Define Your Artificial Intelligence Roadmap

Leverage artificial intelligence to optimize your resources and differentiate in your market

Maximize benefits and reduce the risks of artificial intelligence

The hype around AI has led to exaggerated expectations and vague details. With sufficient understanding of the capabilities of AI — and the best ways to determine how it can serve the organization — leaders can adopt and exploit the promise of AI with realistic expectations.

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    I used Gartner to understand trends like chatbots and other AI techniques. The Gartner expert helped us in reviewing our service management platform, put a flexible architecture in place and with our vendor selection with pros and cons. We saved about 60 hours of time we would have spent researching on our own.

    CIO, transportation industry

    Craft your artificial intelligence strategy

    You don’t need to be an expert to make sense of AI for your business — you can draw on experience you already have in two ways. First, assess how the use of artificial intelligence would benefit business outcomes, then evaluate how the power of AI and deep learning can be used to achieve those outcomes.

    Watch the Special Report Video from Whit Andrews, VP and Distinguished Analyst, Gartner Research

    Pragmatic artificial intelligence insights you can use

    Marketing hyperbole is increasing confusion around AI, resulting in enterprises struggling to put a realistic value on an important source of innovation and differentiation. Gartner insights, advice and tools help you make the business case for the application of AI techniques, then create and implement a plan to pragmatically operationalize AI systems to achieve and measure success.

    Five steps to pragmatically implement AI

    Moving from “I want to use AI” to a tactical approach aimed at practically and sustainably solving business problems while managing expectations does not require superpowers. CIOs can follow these five steps to operationalize AI and pursue an AI strategy in a pragmatic fashion.

    Identify the right AI use cases

    Choosing the right AI use cases to deliver business value in a particular domain is an essential first step in seizing new AI opportunities. This tool helps executive leaders lay the foundation for prioritizing AI investments based on use-case categories and subcategories.

    Use AI to fight through COVID-19 and to recover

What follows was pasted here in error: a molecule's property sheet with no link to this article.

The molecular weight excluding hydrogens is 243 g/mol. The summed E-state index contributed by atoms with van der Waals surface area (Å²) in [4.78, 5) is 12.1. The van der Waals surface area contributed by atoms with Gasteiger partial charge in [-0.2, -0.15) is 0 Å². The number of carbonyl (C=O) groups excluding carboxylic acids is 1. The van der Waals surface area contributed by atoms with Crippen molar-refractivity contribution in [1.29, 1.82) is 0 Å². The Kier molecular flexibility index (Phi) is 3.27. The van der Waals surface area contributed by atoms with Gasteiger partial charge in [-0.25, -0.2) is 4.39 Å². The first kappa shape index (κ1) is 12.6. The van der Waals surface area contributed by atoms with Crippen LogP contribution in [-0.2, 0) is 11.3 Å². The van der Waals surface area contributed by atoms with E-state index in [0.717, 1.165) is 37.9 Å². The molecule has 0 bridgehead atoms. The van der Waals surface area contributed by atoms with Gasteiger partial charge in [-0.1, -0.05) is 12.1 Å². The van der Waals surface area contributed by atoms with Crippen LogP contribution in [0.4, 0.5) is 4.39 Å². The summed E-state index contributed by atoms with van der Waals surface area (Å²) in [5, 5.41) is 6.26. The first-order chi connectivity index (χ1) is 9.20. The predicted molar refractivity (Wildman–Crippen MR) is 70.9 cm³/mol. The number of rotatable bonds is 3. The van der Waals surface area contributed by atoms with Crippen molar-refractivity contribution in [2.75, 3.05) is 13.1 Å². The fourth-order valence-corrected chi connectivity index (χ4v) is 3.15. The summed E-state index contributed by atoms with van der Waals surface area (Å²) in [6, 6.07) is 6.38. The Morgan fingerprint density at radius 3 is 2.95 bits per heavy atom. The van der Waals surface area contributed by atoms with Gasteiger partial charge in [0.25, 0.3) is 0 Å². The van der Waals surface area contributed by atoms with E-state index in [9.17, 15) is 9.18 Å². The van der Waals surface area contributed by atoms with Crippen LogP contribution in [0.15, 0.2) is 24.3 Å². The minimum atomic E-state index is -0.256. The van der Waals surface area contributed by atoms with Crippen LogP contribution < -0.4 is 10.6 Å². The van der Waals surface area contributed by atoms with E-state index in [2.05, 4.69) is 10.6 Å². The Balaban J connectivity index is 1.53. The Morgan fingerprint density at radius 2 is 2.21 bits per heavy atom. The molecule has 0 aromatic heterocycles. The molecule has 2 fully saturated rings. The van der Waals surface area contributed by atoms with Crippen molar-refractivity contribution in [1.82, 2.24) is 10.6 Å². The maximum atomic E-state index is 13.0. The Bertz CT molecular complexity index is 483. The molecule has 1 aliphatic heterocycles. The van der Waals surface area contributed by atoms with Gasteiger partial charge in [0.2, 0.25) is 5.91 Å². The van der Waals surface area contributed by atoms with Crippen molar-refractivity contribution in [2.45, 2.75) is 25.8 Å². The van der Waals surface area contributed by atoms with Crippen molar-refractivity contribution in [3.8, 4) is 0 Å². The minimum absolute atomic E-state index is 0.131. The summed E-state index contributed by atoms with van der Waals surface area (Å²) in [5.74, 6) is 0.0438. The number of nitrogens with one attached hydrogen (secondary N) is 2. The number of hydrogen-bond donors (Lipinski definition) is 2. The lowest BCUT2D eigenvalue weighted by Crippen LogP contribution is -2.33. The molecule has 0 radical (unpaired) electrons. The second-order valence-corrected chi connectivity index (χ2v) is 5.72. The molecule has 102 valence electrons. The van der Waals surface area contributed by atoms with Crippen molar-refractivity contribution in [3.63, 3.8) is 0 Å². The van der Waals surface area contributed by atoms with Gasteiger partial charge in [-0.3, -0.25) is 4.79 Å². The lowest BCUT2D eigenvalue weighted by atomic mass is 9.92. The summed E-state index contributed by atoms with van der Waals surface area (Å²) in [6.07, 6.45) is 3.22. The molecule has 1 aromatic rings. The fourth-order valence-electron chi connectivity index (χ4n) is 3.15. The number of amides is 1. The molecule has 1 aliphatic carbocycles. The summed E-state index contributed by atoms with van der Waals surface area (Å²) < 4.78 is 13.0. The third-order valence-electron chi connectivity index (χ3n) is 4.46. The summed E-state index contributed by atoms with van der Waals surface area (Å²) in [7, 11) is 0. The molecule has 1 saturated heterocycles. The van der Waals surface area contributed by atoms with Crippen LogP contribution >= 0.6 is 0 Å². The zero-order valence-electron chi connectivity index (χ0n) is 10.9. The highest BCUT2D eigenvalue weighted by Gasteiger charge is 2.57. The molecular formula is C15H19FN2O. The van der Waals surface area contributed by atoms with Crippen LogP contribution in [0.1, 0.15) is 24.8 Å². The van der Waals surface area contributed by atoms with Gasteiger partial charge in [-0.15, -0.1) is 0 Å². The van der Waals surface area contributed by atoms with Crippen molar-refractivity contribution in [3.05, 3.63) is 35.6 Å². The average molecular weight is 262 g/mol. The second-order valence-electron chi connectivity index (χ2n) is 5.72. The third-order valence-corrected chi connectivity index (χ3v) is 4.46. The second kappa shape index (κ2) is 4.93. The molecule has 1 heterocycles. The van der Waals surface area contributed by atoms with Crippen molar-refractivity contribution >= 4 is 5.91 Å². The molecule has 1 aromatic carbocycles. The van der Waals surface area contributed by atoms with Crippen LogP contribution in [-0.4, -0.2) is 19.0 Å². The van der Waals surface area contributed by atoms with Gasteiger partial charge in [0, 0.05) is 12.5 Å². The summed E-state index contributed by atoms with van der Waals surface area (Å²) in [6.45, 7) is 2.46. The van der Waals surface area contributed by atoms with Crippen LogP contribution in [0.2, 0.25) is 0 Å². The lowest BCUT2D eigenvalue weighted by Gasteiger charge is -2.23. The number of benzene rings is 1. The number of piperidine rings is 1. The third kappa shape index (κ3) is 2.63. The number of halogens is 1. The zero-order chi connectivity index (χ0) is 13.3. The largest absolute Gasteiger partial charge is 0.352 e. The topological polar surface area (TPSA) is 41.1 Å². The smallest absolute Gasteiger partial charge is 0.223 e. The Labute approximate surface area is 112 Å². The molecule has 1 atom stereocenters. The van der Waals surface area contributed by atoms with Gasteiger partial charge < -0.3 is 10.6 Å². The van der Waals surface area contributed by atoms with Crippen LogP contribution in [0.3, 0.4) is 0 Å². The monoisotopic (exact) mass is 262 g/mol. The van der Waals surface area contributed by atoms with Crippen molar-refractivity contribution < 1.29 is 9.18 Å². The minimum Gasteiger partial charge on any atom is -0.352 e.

Artificial intelligence offers powerful technologies that must be used in the battle against COVID-19, the unfolding economic crisis and also how we reshape our workplace as the pandemic subsides. To be effective, we must turn the promise of AI into pragmatic and concrete applications.

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    Artificial Intelligence questions Gartner can help answer

    As defined in the Gartner Glossary, artificial intelligence (AI) applies advanced analysis and logic-based techniques, including machine learning, to interpret events, support and automate decisions, and take actions.

    AI is a computer engineering discipline — a series of mathematically or logic-based techniques for uncovering, capturing, coding knowledge, and leveraging sophisticated and clever mechanisms to solve problems, i.e., a simulation of cognitive processes by means of computer programs.

    In a business setting, this can range from basic automated payroll templates to detecting fraudulent activities, flagging cross-selling opportunities and optimizing a set of resources to smart robotics carrying out workplace tasks.

    Is your business ready for AI? Let us assess the viability for your business today.

    Businesses are diving into three main categories of AI. These categories include a number of popular applications of technology that can be applied across multiple industries/technological uses.

    The three main categories of techniques that include the most common uses in AI are:

    Probabilistic reasoning: These techniques, often generalized as machine learning, extract value from the large amounts of data gathered by enterprises. This includes techniques aimed at unveiling unknown knowledge held within a large amount of data (or dimensions). This is done by discovering interesting correlations linked to a particular goal or label within that data. This might include, for example, sifting through a large number of customer records and identifying the factors and how these factors correlate.